Tag Archives: White Flowers

Clive Christian 1872 For Women: Living the Dream


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I was recently sent a bottle of Clive Christian 1872  For Women to see what I thought of it.  I already had friendly feelings towards the brand as I had met the legendary Keith at the Clive Christian desk at Fortnum and Mason.  He knows the brand better than I know myself.

cliveMy second visit to the same desk yielded a fascinating tour of the scents and some samples from the lovely Tamara.  Both were charming and did not appear to mind that I did not (could not) purchase a bottle.

Let’s get the awkward money chat out of the way right now- this stuff is really expensive.  Doesn’t mean we can’t sniff anf enjoy though.  In fact, if you did have money to invest in scent, you could do a lot worse than Clive Christian with its rich heritage dating from, yes, you’ve guessed it, 1872.   Queen Victoria let the  Crown Perfumery company use the image of her crown as a symbol of quality on their bottles, and when they went out of business, Clive Christian stepped in and the brand was born (and the beautiful bottles are the same design).

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So, what does it smell like?

The first things that make their presence felt in 1872 are citrus and herbs, namely lemon and rosemary.  Rather than give this a culinary feel, however, it gives it a light, clean sorbet opening.  It cleanses the palate before you’ve eaten the entrée.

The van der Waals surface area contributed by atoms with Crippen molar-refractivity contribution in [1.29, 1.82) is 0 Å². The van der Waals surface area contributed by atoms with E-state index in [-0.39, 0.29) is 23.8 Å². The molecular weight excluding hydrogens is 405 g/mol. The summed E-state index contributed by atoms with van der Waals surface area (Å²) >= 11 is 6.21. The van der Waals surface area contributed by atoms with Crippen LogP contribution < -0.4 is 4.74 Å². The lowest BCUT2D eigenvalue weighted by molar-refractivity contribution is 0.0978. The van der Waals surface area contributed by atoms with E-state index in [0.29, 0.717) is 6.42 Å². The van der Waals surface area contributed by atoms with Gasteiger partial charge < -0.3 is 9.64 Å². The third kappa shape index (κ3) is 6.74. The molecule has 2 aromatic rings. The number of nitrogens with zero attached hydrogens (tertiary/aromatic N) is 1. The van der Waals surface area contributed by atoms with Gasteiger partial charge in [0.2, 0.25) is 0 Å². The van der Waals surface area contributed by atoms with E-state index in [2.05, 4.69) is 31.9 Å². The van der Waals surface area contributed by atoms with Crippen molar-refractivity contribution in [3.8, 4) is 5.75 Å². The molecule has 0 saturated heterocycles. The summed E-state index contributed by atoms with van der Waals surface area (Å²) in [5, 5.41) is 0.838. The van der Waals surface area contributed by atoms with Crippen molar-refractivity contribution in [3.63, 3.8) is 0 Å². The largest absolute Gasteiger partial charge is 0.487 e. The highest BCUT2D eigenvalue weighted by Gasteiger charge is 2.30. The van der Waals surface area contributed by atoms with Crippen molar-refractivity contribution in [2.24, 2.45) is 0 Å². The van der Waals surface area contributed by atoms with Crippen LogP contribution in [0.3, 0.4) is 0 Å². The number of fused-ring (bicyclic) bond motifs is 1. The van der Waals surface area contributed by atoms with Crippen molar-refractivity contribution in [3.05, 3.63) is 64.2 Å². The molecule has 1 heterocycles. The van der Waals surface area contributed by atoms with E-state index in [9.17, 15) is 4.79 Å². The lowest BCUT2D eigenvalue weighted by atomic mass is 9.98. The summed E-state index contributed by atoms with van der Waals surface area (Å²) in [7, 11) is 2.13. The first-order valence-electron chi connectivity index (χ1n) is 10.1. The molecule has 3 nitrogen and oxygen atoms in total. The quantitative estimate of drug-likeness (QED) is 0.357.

The middle note brings out the chorus of jasmine and freesia, but the big diva here is the Rose de Mai.  Whilst this precious rose is very much in the room, there is something cold and metallic about 1872. Maybe because it smells faintly aquatic,  or because it lacks a warmth- I don’t know.  Sometimes, in the hot weather, a cold scent is what you need to cool  down so I declare this an excellent scent for summer,  (if memory serves.  Haven’t seen sun for a loooong time).

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As the base notes kick in, this becomes a floral lemon/lime melange.  It smells crisp and cool, like  pressed linen, and with only a trace of the oak moss I was hoping to be enveloped by.  The base then settles like a sunset into richer notes: a hit of patchouli and a satisfying fix of dark guaiac wood.